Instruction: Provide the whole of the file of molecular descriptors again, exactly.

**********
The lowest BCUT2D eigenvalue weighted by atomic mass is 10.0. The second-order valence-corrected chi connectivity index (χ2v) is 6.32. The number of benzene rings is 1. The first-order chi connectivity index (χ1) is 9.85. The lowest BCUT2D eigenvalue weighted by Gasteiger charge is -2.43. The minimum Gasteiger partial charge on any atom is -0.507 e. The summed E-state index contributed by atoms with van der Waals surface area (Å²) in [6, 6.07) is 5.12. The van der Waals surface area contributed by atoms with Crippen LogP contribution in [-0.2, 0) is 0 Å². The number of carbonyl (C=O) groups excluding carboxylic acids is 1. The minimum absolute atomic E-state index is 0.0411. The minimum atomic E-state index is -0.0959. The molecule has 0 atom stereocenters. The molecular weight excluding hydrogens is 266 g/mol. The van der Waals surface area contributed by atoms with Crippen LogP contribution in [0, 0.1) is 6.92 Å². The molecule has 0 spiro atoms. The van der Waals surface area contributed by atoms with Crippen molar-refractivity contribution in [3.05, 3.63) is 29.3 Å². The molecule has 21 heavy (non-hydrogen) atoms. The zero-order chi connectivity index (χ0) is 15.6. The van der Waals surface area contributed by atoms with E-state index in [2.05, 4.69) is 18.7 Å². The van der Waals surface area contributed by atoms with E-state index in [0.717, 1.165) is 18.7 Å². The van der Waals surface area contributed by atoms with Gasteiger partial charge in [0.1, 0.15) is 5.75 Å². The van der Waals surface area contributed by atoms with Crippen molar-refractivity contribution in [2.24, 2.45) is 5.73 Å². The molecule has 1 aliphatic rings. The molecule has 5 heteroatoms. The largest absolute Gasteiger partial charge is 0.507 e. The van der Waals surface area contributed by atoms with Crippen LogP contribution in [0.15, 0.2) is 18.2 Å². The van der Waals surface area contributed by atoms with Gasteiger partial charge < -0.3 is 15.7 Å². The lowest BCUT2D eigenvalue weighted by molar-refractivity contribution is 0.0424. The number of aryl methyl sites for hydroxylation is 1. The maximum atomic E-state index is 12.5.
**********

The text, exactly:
The lowest BCUT2D eigenvalue weighted by atomic mass is 10.0. The second-order valence-corrected chi connectivity index (χ2v) is 6.32. The number of benzene rings is 1. The first-order chi connectivity index (χ1) is 9.85. The lowest BCUT2D eigenvalue weighted by Gasteiger charge is -2.43. The minimum Gasteiger partial charge on any atom is -0.507 e. The summed E-state index contributed by atoms with van der Waals surface area (Å²) in [6, 6.07) is 5.12. The van der Waals surface area contributed by atoms with Crippen LogP contribution in [-0.2, 0) is 0 Å². The number of carbonyl (C=O) groups excluding carboxylic acids is 1. The minimum absolute atomic E-state index is 0.0411. The minimum atomic E-state index is -0.0959. The molecule has 0 atom stereocenters. The molecular weight excluding hydrogens is 266 g/mol. The van der Waals surface area contributed by atoms with Crippen LogP contribution in [0, 0.1) is 6.92 Å². The molecule has 0 spiro atoms. The van der Waals surface area contributed by atoms with Crippen molar-refractivity contribution in [3.05, 3.63) is 29.3 Å². The molecule has 21 heavy (non-hydrogen) atoms. The zero-order chi connectivity index (χ0) is 15.6. The van der Waals surface area contributed by atoms with E-state index in [2.05, 4.69) is 18.7 Å². The van der Waals surface area contributed by atoms with E-state index in [0.717, 1.165) is 18.7 Å². The van der Waals surface area contributed by atoms with Gasteiger partial charge in [0.1, 0.15) is 5.75 Å². The van der Waals surface area contributed by atoms with Crippen molar-refractivity contribution in [2.24, 2.45) is 5.73 Å². The molecule has 1 aliphatic rings. The molecule has 5 heteroatoms. The largest absolute Gasteiger partial charge is 0.507 e. The van der Waals surface area contributed by atoms with Crippen LogP contribution in [0.15, 0.2) is 18.2 Å². The van der Waals surface area contributed by atoms with Gasteiger partial charge < -0.3 is 15.7 Å². The lowest BCUT2D eigenvalue weighted by molar-refractivity contribution is 0.0424. The number of aryl methyl sites for hydroxylation is 1. The maximum atomic E-state index is 12.5.